— Vinny Curry (@MrGetFlee99) August 25, 2021
Doctors initially thought Curry could return to action in September. However, he developed blood clots and had to go on blood thinners that forces him to avoid physical contact for the next three to six months.
“While I am incredibly disappointed that I will not be able to play with my teammates this year, I am thankful that the doctors identified my condition in time,” Curry wrote, along with a note to “please keep me and my family in prayer.”
On July 28, 81 players on the Jets’ 90-man training camp roster were vaccinated — putting the team’s vaccination rate at 90%. Robert Saleh, head coach for the Jets, added that the entire coaching staff also was vaccinated.
“I know we’re above-average,” Saleh said on the first day of training camp. “I feel good about where we’re at.”
According to NFL Network’s Tom Pelissero, 85% of players in the league received at least one shot, and 14 of the 32 teams had vaccination rates of more than 90% as of July 27, Jets News reported.
As of Aug. 25, 90% of players are fully vaccinated or are trending to fully vaccinated, according to NBC Sports.
The Defender reached out to the Jets with questions regarding Curry’s vaccination status, but received no response by time of publication.
VAERS shows reports of blood clots after COVID vaccines
According to the most recent data from the Centers for Disease Control and Prevention’s (CDC) Vaccine Adverse Events Reporting System (VAERS), between Dec. 14, 2020 and Aug. 13, 2021, there were a total of 8,396 reports of blood clotting disorders following COVID vaccination.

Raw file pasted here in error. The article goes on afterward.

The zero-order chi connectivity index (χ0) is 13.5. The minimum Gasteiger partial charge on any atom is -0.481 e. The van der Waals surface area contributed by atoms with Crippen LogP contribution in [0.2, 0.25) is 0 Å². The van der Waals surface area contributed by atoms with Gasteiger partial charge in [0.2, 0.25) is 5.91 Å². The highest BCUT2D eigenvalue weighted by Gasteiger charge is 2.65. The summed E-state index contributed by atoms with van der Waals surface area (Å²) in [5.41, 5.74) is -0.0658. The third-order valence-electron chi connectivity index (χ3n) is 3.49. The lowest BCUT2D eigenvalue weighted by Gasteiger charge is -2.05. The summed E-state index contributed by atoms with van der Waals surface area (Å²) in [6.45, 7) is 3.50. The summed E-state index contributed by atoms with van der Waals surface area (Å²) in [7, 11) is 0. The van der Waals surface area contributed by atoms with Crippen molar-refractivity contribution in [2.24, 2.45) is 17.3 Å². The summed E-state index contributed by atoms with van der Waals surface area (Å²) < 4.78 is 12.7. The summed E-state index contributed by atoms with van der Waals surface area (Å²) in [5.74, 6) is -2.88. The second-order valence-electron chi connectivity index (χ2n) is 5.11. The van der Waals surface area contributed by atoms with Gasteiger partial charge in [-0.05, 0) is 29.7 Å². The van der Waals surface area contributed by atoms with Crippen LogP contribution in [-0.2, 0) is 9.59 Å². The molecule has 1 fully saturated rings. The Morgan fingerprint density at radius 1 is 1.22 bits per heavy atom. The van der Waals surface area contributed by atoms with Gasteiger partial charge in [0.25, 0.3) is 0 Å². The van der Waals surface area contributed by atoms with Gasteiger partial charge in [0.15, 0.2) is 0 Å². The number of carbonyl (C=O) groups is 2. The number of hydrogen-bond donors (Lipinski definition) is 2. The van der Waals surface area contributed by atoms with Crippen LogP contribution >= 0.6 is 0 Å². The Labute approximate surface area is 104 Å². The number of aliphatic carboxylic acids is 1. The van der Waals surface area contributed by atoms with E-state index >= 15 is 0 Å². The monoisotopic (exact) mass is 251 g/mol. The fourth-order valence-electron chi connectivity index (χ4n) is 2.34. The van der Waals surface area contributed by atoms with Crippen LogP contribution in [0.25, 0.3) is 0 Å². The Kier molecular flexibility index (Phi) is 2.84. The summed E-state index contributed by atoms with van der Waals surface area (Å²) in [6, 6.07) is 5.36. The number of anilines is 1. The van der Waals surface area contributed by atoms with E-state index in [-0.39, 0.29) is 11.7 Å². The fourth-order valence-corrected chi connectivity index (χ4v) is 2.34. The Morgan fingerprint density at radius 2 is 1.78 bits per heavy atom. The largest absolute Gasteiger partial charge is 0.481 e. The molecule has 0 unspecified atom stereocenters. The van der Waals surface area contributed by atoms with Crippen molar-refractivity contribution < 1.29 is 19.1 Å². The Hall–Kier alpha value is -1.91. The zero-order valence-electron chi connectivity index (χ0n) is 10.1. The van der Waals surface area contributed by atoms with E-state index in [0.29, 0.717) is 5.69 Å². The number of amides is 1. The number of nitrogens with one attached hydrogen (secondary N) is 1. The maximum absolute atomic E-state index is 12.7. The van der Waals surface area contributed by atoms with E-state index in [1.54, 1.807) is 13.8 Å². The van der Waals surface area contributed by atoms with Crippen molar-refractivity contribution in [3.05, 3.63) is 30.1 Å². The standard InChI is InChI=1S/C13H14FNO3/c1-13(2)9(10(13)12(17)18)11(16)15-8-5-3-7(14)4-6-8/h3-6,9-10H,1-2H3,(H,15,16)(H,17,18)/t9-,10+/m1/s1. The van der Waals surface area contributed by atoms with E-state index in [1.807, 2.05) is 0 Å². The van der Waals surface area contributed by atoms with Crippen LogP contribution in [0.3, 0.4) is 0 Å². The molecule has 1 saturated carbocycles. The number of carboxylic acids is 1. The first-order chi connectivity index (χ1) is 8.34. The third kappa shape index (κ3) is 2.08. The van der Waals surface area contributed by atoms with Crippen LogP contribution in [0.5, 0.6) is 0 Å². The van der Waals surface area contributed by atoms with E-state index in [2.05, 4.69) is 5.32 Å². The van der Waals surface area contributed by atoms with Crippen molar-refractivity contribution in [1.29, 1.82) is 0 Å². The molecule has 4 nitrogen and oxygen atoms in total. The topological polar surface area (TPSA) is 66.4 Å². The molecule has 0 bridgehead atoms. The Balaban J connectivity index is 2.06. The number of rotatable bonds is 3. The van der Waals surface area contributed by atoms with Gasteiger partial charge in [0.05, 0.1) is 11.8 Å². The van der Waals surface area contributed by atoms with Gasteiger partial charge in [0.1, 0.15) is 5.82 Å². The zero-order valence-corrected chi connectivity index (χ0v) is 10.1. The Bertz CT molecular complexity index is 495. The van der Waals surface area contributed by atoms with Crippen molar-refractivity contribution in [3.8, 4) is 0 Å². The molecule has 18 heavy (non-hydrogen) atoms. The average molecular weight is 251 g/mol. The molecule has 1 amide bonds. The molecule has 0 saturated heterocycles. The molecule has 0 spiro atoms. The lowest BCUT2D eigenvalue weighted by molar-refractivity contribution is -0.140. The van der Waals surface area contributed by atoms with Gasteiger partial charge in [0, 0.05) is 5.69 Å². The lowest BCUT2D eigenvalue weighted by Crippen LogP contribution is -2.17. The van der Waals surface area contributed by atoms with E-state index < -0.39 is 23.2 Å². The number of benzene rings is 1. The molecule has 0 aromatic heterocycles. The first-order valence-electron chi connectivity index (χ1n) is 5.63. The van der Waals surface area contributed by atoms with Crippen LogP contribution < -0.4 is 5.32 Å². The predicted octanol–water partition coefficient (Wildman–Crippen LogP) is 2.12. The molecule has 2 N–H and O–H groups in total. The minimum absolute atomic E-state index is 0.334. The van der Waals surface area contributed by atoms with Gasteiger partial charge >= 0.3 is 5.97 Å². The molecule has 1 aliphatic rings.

According to the U.S. Department of Human Services (HHS) website, “VAERS receives reports for only a small fraction of actual adverse events.”
In April, federal agencies temporarily paused J&J’s vaccine, marketed under the company’s Janssen subsidiary, while they investigated the vaccine’s possible link to potentially dangerous blood clots.
The U.S. Food and Drug Administration ended the pause April 23, but added a warning label to J&J’s vaccine to note the potential risk of blood clots.
Officials with the CDC said in May they found a “plausible causal association” between J&J’s vaccine and potentially life-threatening blood clot disorders after identifying 28 cases — including three deaths — among people who received the vaccine, but the agency said the benefits of the vaccine outweighed the risks.
Early warnings ignored, but studies support link between blood clots, vaccines
As far back as December 2020, before any COVID vaccines received Emergency Use Authorization in the U.S., scientists warned U.S. regulatory officials that the Pfizer and Moderna vaccines posed a risk for blood clotting disorders.
On Dec. 8, 2020, Harvard-trained physician J. Patrick Whelan, M.D., Ph.D., wrote the FDA about the potential for vaccines designed to create immunity to the SARS-CoV-2 spike protein “to cause microvascular injury and blood clots throughout the body including the brain, heart, liver and kidneys in ways that were not assessed in the safety trials.”
Since then, numerous studies have linked blood-clotting disorders to all of the vaccines used in the U.S., and also AstraZeneca, not authorized in the U.S. but widely used in the EU.
A study released in July by Oxford University found the number of people who developed cerebral venous sinus thrombosis (CVST) blood clots after COVID vaccines was about the same for Pfizer, Moderna and AstraZeneca.